2. Eliminate unnecessary action. Most hitters complicate the baseball hitting process, which adversely affects their ability to make contact with power and speed. Yet the process is simple: activity performed consistently and repeatedly, with only necessary steps will dramatically improve hitting proficiency. Coach Brock off’s simple, easily related, and precise system of eight hitting steps, or actions, tracks your hitting from the beginning of the process to the conclusion, eliminating unnecessary techniques, such as showmanship and bravado—styles that are more of a hindrance than a help. 

  1. Hit through the ball, not to the ball. The good hitter maximizes his or hitting ability by driving the ball, not by slapping at it. This involves hitting with a controlled explosion, using full body action and generating maximum club head velocity with a good follow through.  This will ensure the bat hitting the ball, not the ball hitting the bat.
  2. Commit to being a hitting machine. The body is a hitting machine, one where all parts work together to ensure maximum output or, in this case, power and contact. Identifying and solidifying the proper position and action for each of the seven body parts in the hitting process will significantly improve your batting average.
  • Shoulders are the platform, providing support for the hands, and the launching pad for going directly to the ball.
  • The head serves as the control tower. It must remain in control of every pitch.  The head ‘hits’ every pitch.  It controls the action of the rest of the body.
  • Arms serve as our springs as the body turns toward the pitch. They must remain in place on the platform until they actually spring out to hit the baseball.
  • Legs provide support and stability. They support the hips and the upper body, standing tall outside of a small crack in the knees.
  • Feet are the foundation of a good hitting stance—the base of all operations. Our feet push against the ground to gain the force necessary to hit the ball.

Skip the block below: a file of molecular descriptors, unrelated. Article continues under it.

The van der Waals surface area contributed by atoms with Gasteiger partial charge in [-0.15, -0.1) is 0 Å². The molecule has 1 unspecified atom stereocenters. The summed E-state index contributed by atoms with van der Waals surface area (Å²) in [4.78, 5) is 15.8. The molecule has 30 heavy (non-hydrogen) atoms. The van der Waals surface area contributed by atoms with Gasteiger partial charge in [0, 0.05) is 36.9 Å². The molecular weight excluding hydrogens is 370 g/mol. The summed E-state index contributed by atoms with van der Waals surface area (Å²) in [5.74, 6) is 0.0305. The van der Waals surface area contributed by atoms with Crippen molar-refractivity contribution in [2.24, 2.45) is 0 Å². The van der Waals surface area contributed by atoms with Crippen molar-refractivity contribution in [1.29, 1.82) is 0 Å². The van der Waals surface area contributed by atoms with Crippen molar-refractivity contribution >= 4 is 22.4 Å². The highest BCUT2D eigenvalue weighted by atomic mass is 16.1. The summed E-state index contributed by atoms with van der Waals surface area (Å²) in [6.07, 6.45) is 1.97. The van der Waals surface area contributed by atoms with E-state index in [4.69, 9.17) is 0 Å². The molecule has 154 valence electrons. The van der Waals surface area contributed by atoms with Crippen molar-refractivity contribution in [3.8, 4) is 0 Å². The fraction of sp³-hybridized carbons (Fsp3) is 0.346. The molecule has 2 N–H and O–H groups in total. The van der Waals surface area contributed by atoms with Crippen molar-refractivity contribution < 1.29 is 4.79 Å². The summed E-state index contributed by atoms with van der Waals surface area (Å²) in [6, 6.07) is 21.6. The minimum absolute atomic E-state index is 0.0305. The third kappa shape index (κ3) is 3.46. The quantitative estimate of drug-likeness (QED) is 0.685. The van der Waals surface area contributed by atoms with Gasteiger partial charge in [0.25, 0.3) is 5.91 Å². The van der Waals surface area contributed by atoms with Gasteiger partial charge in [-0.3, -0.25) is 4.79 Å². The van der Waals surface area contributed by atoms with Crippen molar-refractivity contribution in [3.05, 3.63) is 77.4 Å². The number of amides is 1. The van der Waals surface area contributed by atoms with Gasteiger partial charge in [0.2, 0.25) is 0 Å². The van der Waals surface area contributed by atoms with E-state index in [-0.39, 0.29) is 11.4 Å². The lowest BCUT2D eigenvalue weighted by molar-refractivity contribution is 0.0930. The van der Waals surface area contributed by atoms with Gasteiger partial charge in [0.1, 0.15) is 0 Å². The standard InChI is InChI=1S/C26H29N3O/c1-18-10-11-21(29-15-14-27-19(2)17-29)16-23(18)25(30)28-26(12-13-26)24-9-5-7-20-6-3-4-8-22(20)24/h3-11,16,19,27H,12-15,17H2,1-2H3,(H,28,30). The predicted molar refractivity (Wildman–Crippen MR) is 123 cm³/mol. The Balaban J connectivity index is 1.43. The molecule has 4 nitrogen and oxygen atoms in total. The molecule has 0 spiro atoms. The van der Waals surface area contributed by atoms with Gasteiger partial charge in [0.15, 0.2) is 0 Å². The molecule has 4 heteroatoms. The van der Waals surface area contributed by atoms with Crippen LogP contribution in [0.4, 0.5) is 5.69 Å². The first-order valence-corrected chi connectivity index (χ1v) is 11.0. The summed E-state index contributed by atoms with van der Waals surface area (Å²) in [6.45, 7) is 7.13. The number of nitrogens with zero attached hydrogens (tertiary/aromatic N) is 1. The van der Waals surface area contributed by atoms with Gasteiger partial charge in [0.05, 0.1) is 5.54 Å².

• Hips are the drivers—the engine that runs and controls the body by creating a rotary action which turns the shoulders and takes the body as whole to the ball.
  • Lastly, the dynamite action of the hands. The body turns the hands into the direction of the ball and they explode!


  1. Know your assignment. The head should be vertical, eyes on a horizontal plane, independent of body action. It must not tilt. Keep your chin over the front shoulder. Backside is the power side, responsible for delivering power to the ball. The backside’s first action is directed toward the ball, with the top hand delivering the knockout punch. Front side (the side closest to the pitched ball), takes us directly to the ball. It includes the bottom hand on the bat. The front side does not power the ball.  Its responsibility is to take us directly to the ball, in a smooth gliding action, maintaining alignment. Center mass is where the head lives.  If we place an imaginary line between both legs, the belly button and the head should be in alignment with it throughout the stroke.  The upper body should not tilt forward or backward but should remain stacked.


Want to learn more about how to improve your baseball swing? Coach Brockoff outlines his eight steps in the Super 8 System—a series of videos, guides, and even a bestselling book—that has sent 45 players to the major leagues.  Many of coach’s instructional videos—seen and used by thousands of baseball players, parents and coaches—are being offered at free to the public.  Visit the Super 8 System today at http://www.learnbaseballhitting.com